• Kuwana, Mie


Regarding the Sept. 7 article “Don’t blame JET for Japan’s poor English“: Participants in the Japan Exchange and Teaching program, as a a group, probably have the single broadest picture of English education in Japan. I say this because JETs talk to one another about their very different situations regardless of the level they teach at. In general, high school teachers don’t discuss their system of teaching English with their elementary school counterparts.

My fellow JETs and I have many suggestions for improving English education in Japan. The problem is that no one asks us. I’ll share with you a suggestion that I think could have a dramatic effect on English ability if properly implemented. Stop using katakana in English class! Roman characters can be used to accurately represent Japanese sounds, but katakana simply cannot do the same for English. The use of katakana only encourages incorrect pronunciation. So please, stop. It’s not necessary. Just teach proper pronunciation from the beginning.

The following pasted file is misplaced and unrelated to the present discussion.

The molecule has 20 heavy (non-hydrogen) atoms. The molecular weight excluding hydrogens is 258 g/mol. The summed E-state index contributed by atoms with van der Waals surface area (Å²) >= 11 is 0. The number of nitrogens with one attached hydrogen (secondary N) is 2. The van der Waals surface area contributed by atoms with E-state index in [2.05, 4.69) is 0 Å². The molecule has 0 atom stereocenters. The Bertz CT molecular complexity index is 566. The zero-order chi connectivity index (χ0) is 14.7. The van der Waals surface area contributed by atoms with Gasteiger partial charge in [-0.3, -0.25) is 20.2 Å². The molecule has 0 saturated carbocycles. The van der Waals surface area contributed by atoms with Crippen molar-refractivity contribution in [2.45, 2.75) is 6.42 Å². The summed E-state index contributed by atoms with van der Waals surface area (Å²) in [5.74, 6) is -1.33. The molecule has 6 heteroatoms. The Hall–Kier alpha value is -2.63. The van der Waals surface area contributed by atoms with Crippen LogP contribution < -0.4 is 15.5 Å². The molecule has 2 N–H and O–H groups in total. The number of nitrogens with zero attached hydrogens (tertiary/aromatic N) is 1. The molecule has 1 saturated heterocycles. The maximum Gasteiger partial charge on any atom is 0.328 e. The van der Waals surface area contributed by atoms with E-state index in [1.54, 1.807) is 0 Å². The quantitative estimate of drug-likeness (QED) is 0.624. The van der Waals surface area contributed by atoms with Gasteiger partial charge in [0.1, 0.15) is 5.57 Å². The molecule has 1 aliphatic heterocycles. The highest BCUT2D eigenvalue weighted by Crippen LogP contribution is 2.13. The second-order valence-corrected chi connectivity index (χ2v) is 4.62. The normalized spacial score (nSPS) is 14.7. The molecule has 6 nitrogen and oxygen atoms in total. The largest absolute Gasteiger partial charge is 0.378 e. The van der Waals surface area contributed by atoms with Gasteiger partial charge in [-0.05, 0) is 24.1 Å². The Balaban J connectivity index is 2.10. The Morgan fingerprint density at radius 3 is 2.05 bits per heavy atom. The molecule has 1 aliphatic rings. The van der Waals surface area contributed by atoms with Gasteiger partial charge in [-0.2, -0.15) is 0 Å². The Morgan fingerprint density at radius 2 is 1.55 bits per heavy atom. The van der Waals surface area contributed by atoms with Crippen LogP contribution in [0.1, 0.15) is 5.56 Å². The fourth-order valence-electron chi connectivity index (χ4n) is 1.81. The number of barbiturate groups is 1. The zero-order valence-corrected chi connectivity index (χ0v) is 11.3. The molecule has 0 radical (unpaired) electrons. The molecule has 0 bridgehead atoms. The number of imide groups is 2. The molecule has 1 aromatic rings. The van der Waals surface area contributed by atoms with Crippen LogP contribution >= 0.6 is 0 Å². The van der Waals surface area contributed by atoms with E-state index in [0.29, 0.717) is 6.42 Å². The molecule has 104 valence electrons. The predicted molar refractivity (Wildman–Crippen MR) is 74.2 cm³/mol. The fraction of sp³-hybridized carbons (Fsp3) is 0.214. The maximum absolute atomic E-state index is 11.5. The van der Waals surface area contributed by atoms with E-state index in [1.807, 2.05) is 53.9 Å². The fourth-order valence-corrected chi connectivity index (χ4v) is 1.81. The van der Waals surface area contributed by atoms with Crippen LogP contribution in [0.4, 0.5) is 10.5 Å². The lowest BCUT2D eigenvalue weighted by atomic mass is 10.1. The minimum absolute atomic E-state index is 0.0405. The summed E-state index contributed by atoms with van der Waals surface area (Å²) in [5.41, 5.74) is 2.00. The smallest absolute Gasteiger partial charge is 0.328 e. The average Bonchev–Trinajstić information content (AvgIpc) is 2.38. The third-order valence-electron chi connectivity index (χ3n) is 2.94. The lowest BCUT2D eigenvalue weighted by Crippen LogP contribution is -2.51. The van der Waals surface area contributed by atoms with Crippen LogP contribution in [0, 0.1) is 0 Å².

Also, teach the verb “to be” in its entirety, all at the same time. In some cases, students are learning how to use “I am,” “you are” and “she/he/it is,” but not how to say “we are,” “you are” and “they are” until several months later. This does not make any sense. Native speakers do not learn the verb “to be” this way; nor should people learning English as a second language. This isn’t the way I learned Japanese either. Just teach the use all at once, even if it takes an extra few hours of class time to get it right.

joseph carey

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